The works of Horace, tr. literally into Engl. prose by C. Smart

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1850
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Strana 301 - ЖтШап school shall of himself, with singular skill, both express the nails, and imitate in brass the flexible hair; unhappy yet in the main, because he knows not how to finish a complete piece. I would no more choose to be such a one as this, had I a mind to compose any thing, than to live with a distorted nose, [ though J remarkable for black eyes and jetty hair.
Strana 312 - ETIAM, &c.] This is the application of what hath been said, in general, concerning the refinement of theatrical music to the case of tragedy. Some commentators say, and to comedy. But in this they mistake, as will appear presently. M. Dacier hath, I know not what conceit about a comparison betwixt the Roman and Greek stage. His reason is, that the lyre was used in the Greek chorus, as appears, he says, from Sophocles playing upon this instrument himself in one of his tragedies. And was it not used...
Strana 325 - Let poets have the privilege and license to die [as they please]. He who saves a man against his will, does the same with him who kills him [against his will]. Neither is it the first time that he has behaved in this manner; nor, were he to be forced from his purposes, would he now become a man, and lay aside his desire of such a famous death. Neither does it appear sufficiently, why he makes verses: whether he has defiled his father's ashes, or sacrilegiously removed the sad enclosure...
Strana 323 - But [in poetry] it is now enough for a man to say of himself; "I make admirable verses: a murrain seize the hindmost : it is scandalous for me to be outstripped, and fairly to acknowledge that I am ignorant of that which I never learned.
Strana 306 - ... consistent with itself. It is difficult to write with propriety on subjects to which all writers have a common claim; and you with more prudence will reduce the Iliad into acts, than if you first introduce arguments unknown and never treated of before. A public story will become your own property, if you do not dwell upon the whole circle of events, which is paltry and open to every one; nor must you be so faithful a translator, as to take the pains of rendering [the original] word for word;...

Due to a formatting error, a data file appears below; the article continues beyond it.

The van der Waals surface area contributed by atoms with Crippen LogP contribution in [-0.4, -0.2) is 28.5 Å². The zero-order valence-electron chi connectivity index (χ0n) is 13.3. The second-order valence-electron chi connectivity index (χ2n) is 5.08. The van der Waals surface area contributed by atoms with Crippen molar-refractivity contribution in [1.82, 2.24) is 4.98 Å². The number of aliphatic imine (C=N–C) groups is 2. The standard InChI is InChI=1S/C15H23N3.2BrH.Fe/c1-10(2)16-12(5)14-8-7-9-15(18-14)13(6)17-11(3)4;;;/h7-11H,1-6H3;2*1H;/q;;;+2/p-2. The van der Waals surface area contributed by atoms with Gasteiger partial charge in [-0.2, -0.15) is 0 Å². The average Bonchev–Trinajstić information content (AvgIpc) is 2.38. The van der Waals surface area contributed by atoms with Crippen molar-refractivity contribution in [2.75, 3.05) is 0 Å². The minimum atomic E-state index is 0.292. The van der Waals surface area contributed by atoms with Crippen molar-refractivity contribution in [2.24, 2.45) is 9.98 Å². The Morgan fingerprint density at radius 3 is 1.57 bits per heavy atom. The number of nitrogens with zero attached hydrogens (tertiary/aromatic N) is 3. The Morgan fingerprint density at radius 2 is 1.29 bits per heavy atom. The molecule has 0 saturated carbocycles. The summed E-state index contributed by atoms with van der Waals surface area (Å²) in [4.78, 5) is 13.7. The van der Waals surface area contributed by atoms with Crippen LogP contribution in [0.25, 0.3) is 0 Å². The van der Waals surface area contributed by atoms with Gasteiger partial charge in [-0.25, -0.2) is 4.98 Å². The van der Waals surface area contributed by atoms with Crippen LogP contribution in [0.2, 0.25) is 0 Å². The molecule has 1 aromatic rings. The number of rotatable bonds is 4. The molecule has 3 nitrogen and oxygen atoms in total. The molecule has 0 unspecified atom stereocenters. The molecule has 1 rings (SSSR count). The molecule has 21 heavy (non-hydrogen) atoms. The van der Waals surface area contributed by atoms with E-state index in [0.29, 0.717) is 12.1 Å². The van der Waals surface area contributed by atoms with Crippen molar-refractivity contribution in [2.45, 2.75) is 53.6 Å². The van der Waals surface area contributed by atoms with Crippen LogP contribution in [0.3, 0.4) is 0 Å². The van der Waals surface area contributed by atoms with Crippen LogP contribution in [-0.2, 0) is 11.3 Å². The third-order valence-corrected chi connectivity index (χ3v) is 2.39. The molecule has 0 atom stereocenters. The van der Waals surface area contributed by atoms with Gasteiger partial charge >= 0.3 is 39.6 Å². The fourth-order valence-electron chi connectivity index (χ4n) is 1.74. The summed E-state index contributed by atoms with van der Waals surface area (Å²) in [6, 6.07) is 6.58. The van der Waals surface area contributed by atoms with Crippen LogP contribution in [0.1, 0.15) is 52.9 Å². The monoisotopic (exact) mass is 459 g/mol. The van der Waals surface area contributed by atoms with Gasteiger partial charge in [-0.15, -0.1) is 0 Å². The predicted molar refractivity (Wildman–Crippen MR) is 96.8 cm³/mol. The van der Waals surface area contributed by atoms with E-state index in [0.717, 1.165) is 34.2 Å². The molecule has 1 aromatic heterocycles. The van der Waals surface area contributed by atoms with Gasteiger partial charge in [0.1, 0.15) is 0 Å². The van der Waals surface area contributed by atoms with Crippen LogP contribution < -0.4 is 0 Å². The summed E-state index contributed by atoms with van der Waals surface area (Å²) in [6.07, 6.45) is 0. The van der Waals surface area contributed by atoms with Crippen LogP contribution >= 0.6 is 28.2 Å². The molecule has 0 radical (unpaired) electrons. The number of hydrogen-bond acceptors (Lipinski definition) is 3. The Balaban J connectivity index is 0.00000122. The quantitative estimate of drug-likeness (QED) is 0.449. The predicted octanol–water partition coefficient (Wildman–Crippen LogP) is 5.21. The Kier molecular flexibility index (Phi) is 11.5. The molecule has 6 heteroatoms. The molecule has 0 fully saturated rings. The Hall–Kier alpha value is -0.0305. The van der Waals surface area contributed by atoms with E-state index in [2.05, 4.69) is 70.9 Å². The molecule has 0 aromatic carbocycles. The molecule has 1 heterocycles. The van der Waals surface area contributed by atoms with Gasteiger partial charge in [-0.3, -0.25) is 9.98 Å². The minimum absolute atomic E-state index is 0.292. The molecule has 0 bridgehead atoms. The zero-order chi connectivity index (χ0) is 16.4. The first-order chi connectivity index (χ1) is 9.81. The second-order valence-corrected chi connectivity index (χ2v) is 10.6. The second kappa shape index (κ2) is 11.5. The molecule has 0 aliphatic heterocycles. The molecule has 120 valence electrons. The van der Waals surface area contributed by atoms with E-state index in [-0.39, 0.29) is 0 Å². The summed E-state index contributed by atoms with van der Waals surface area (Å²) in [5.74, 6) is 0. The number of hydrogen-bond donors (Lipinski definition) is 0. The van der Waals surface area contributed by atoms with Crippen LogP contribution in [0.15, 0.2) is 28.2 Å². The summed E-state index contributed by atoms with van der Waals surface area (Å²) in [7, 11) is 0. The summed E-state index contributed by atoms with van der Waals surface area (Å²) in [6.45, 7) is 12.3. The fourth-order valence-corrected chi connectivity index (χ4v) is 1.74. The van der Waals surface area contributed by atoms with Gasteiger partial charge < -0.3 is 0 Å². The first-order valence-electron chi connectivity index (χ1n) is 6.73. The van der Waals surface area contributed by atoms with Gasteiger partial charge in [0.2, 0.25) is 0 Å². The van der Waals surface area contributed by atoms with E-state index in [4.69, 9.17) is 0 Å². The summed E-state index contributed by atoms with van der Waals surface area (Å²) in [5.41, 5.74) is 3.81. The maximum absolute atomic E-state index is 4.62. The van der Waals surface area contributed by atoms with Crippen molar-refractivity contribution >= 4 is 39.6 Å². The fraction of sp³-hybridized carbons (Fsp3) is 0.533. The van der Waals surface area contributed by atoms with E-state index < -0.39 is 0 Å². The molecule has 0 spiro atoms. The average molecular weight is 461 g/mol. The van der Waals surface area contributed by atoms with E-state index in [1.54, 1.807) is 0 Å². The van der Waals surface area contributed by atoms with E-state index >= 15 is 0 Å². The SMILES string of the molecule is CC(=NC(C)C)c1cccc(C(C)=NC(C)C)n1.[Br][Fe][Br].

Strana 302 - This, or I am mistaken, will constitute the merit and beauty of arrangement, that the poet just now say what ought just now to be said, put off most of his thoughts, and waive them for the present.
Strana 315 - Such power has a just arrangement and connection of the parts: such grace may be added to subjects merely common. In my judgment the Fauns, that are brought out of the woods, should not be too gamesome with their tender strains, as if they were educated in the city, and ahuost at the bar: nor.
Strana 300 - ... that may make a great show, are tagged on; as when the grove and the altar of Diana and the meandering of a current hastening through pleasant fields, or the river Rhine, or the rainbow, is described. But here there was no room for these [fine things] : perhaps, too, you know how to draw a cypress: but what is that to the purpose, if he who is painted for the given price, is [to be represented as] swimming hopeless out of a shipwreck? A large vase at first was designed: why, as the wheel revolves,...
Strana 308 - Many inconveniences encompass a man in years; either because he seeks [eagerly] for gain," and abstains from what he has gotten, and is afraid to make use of it ; or because he transacts every thing in a timorous and dispassionate manner, dilatory, slow in hope, remiss, and greedy of futurity. Peevish, querulous, a panegyrist of former times when he was a boy, a chastiser and censurer of his juniors. Our advancing years" bring many advantages along with them.
Strana 234 - Now, while you are young,19 with an untainted mind imbibe instruction : now apply yourself to the best [masters of morality], A cask will long preserve the flavour, with which when new it was once impregnated.

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